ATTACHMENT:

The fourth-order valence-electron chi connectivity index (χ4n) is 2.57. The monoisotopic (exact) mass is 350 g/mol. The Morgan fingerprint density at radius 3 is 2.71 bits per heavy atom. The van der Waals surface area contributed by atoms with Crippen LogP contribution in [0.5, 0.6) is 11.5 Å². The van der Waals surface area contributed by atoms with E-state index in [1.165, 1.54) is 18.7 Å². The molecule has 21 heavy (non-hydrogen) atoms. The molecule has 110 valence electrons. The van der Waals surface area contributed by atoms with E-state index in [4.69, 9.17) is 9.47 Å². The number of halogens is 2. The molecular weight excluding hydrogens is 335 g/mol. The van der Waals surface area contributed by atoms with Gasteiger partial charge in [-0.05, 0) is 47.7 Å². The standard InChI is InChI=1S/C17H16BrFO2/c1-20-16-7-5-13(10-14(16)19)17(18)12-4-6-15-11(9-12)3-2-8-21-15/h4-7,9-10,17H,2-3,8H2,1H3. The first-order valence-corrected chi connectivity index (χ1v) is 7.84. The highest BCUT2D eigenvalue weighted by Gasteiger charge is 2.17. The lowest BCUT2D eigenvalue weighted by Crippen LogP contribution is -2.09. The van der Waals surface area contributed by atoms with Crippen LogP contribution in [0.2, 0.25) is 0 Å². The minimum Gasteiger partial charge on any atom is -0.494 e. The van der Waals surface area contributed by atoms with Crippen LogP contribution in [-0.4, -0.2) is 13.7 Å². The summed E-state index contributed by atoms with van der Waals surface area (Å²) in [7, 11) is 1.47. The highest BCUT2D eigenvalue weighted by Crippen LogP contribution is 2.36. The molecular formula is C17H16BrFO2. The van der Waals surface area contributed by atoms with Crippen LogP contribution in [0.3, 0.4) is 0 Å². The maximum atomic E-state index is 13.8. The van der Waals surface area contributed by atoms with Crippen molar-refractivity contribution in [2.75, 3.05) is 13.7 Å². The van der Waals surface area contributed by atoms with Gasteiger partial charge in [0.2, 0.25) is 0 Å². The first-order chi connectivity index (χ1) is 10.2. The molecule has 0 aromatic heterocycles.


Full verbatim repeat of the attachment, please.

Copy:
The fourth-order valence-electron chi connectivity index (χ4n) is 2.57. The monoisotopic (exact) mass is 350 g/mol. The Morgan fingerprint density at radius 3 is 2.71 bits per heavy atom. The van der Waals surface area contributed by atoms with Crippen LogP contribution in [0.5, 0.6) is 11.5 Å². The van der Waals surface area contributed by atoms with E-state index in [1.165, 1.54) is 18.7 Å². The molecule has 21 heavy (non-hydrogen) atoms. The molecule has 110 valence electrons. The van der Waals surface area contributed by atoms with E-state index in [4.69, 9.17) is 9.47 Å². The number of halogens is 2. The molecular weight excluding hydrogens is 335 g/mol. The van der Waals surface area contributed by atoms with Gasteiger partial charge in [-0.05, 0) is 47.7 Å². The standard InChI is InChI=1S/C17H16BrFO2/c1-20-16-7-5-13(10-14(16)19)17(18)12-4-6-15-11(9-12)3-2-8-21-15/h4-7,9-10,17H,2-3,8H2,1H3. The first-order valence-corrected chi connectivity index (χ1v) is 7.84. The highest BCUT2D eigenvalue weighted by Gasteiger charge is 2.17. The lowest BCUT2D eigenvalue weighted by Crippen LogP contribution is -2.09. The van der Waals surface area contributed by atoms with Crippen LogP contribution in [0.2, 0.25) is 0 Å². The minimum Gasteiger partial charge on any atom is -0.494 e. The van der Waals surface area contributed by atoms with Crippen LogP contribution in [-0.4, -0.2) is 13.7 Å². The summed E-state index contributed by atoms with van der Waals surface area (Å²) in [7, 11) is 1.47. The highest BCUT2D eigenvalue weighted by Crippen LogP contribution is 2.36. The molecular formula is C17H16BrFO2. The van der Waals surface area contributed by atoms with Crippen LogP contribution in [0.3, 0.4) is 0 Å². The maximum atomic E-state index is 13.8. The van der Waals surface area contributed by atoms with Crippen molar-refractivity contribution in [2.75, 3.05) is 13.7 Å². The van der Waals surface area contributed by atoms with Gasteiger partial charge in [0.2, 0.25) is 0 Å². The first-order chi connectivity index (χ1) is 10.2. The molecule has 0 aromatic heterocycles.